The controller comes with a built-in 600mAh rechargeable battery and even has power LEDs right on the front, making it easy to know when your controller batteries are getting low and need a top-up. I’ve been using the controller for nearly two weeks now and have only seen that battery gauge drop down one notch (out of four), so the battery life seems to be quite excellent. It’s a simple USB Type-C port on top so most chargers should work just fine.
What could be improved
Right off the bat, my least favorite thing about the controller’s design was the brightness levels of the power LEDs. Even taking pictures in a well-lit environment shows some pretty noticeable glow from the overly bright LEDs. I’d love a way to turn these down a notch, as they really are just obnoxious.
Second to that was my inability to use a larger phone like a Galaxy Z Fold 3 with the included phone holder. While controllers like the GameSir X2 – my other personal favorite design – can stretch to accommodate larger devices like this, the HyperX Clutch is clearly made for normal phone shapes. You’ll have no problem fitting a big-screen phone like a Pixel 6 Pro or Galaxy S22 Ultra in here, but smaller tablets and larger foldables need not apply.
I’d be remiss to mention that since the included controller holder can transform into a tabletop mount, you could use these larger devices in that position. Indeed, that way worked just fine for the Fold 3 but having the phone attached to the controller is irreplaceable for proper mobile play.
The phone’s turbo and clear buttons are great for folks who like to employ more automated controls – like if your thumb is feeling mining fatigue from holding the triggers too long in Minecraft. However, I would have also liked to see a screenshot or other type of media share button somewhere on the controller. I’ve become spoiled by this option on other controllers, and it’s tough to not have it for recording great moments during a game.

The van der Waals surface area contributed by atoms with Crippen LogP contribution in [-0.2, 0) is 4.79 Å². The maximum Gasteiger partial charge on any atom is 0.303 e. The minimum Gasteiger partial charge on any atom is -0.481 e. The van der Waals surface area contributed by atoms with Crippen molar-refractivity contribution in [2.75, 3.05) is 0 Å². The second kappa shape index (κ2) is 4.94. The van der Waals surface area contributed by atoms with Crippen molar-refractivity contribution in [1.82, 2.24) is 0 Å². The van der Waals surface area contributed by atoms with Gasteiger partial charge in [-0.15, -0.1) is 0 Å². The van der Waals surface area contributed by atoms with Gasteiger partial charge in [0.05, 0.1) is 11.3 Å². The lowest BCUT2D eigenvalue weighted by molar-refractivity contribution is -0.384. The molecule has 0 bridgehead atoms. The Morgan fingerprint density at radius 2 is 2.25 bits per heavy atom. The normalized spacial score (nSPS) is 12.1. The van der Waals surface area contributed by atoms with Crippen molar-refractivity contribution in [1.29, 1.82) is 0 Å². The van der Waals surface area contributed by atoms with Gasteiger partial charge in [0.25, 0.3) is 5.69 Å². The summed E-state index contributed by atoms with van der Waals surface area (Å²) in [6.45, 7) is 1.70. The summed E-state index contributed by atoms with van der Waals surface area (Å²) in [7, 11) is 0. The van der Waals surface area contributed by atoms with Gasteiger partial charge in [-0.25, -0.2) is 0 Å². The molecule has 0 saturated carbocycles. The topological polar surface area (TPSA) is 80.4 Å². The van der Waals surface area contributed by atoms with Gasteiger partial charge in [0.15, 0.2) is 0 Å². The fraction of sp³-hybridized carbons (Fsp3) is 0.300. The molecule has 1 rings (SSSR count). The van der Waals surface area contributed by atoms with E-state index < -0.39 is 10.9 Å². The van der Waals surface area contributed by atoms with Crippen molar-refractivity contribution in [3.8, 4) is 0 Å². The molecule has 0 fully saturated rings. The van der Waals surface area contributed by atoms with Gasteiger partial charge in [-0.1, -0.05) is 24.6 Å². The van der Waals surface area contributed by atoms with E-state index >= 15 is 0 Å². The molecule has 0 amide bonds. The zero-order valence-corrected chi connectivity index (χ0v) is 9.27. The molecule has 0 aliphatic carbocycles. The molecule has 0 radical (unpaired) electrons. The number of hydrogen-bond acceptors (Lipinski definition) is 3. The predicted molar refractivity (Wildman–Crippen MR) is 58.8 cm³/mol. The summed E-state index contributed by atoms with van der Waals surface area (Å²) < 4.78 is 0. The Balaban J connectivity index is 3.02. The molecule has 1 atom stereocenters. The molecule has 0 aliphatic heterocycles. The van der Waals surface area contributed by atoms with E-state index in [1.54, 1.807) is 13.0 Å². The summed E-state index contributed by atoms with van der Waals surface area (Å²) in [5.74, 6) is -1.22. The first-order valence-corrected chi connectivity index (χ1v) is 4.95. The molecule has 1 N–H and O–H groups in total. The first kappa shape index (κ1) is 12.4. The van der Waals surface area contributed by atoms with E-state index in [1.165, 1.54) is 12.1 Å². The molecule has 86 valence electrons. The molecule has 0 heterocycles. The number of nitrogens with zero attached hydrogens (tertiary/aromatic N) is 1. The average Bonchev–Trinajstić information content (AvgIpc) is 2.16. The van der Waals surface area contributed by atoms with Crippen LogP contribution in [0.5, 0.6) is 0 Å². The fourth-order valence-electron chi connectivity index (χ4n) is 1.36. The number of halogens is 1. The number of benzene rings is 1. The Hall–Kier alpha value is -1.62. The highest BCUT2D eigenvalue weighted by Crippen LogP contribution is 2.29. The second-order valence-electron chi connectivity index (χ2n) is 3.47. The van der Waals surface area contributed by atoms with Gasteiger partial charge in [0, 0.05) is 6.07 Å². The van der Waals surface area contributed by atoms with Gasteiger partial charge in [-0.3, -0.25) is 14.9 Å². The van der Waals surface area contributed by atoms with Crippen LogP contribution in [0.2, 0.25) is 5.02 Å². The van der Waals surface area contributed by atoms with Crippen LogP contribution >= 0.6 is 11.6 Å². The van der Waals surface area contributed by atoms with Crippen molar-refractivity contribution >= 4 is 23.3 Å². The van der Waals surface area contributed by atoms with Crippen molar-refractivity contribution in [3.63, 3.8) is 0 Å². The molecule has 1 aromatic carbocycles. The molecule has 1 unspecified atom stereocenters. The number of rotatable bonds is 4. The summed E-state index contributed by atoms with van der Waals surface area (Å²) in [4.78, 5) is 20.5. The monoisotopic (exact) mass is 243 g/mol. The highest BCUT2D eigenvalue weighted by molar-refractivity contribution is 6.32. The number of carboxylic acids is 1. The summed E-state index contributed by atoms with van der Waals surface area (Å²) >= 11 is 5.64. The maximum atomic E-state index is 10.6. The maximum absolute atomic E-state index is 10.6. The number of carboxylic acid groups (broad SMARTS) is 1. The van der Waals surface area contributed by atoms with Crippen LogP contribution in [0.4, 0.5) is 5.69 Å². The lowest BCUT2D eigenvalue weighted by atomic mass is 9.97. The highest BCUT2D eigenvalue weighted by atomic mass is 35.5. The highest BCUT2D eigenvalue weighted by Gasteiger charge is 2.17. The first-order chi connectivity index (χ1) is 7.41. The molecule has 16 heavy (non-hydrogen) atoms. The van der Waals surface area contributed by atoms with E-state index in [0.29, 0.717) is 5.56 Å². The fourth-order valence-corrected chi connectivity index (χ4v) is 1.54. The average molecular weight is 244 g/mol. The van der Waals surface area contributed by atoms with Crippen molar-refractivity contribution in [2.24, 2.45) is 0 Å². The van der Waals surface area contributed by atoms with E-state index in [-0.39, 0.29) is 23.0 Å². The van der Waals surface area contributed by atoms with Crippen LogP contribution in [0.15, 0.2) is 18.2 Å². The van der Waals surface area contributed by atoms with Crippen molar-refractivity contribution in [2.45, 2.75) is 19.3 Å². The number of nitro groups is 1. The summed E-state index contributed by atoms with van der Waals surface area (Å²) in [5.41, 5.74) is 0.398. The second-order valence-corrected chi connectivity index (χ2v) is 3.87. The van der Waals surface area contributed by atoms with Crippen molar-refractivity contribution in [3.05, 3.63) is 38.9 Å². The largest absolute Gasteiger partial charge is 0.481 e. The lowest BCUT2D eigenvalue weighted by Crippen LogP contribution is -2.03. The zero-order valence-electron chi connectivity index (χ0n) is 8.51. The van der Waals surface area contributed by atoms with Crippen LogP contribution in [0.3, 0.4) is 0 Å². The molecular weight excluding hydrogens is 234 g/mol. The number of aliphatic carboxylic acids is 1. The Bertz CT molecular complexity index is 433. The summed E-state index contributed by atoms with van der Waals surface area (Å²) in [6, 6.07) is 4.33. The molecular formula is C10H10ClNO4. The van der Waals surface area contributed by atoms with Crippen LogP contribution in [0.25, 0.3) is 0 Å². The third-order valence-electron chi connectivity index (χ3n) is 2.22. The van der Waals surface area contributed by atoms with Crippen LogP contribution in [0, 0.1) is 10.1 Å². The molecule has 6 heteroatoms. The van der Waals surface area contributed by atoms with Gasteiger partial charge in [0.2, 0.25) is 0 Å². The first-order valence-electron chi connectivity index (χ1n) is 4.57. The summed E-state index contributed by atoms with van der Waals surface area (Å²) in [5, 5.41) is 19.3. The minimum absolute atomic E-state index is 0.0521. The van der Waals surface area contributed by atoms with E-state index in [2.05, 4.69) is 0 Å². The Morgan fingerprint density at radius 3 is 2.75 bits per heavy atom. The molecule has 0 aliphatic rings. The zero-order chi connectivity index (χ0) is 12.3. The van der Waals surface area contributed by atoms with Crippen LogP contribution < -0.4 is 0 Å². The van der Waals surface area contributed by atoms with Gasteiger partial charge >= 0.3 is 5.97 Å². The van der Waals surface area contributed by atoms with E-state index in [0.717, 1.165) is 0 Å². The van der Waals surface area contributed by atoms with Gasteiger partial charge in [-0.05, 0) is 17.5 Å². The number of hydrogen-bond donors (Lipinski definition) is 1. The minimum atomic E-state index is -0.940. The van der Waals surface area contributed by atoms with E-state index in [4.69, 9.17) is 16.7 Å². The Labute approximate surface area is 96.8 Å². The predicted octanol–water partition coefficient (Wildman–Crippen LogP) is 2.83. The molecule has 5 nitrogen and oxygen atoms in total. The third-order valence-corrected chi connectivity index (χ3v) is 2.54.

Lastly, I found the hole cut into the phone attachment isn’t large enough for most of the USB Type-C cables I have in my employ. It’s possible that people using a wired setup won’t have a phone attached, but it seems like an oversight not to have made this hole slightly larger to accommodate a wider range of cable sizes and shapes.
The Razer Raiju is a bit more full-featured and even has an app that lets you customize the stick sensitivity and other options. Typically, it retails for three times the price of the HyperX Clutch, but, as of this writing, sites like Walmart and Amazon are listing it for around $ 45-50. That makes it an excellent alternative, even if it has much worse ergonomics than the HyperX Clutch.
Folks looking for a more Nintendo Switch-like experience where the phone docks between a pair of controller halves might want to check out the GameSir X2 USB-C or the Razer Kishi. Personally, I prefer GameSir’s design better because it fits my Galaxy Z Fold 3 in it nicely and makes for an amazing mobile experience. If you’ve got a more standard smartphone size or type, the Razer Kishi might offer more favorable ergonomics, though.
Should you buy the HyperX Clutch Android controller?
You should buy if …
- You love the Xbox controller’s feel.
- You want one controller for mobile, PC, or something else.
- You’re someone who plays first person shooters and needs tight joysticks.
You shouldn’t buy if …
- Rubber grips annoy you.
- You want a more Switch-like design.
The HyperX Clutch is my new favorite traditional mobile gaming controller. The Xbox-like ergonomics make it impossibly comfortable all the time, and both the excellent D-Pad design and tight joysticks make it a joy to use for a wide range of games. In fact, first-person shooter fans will find these sticks are superior to most on the market because of their feel.
While the power LEDs are annoyingly bright, and I wish there was a media share button, those small shortcomings are made up by the controller’s incredible versatility and built-in rechargeable battery. All in all, this is extremely close to an ideal Xbox-style mobile gaming controller.
If you’re looking for a controller with great Xbox controller-like ergonomics and the ability to work with a phone or a PC, HyperX Clutch is the controller for you. Wonderful button and trigger tactility meets tight joysticks, a d-pad that actually works properly, and a nice rubbery grip so your heavy phone doesn’t slip.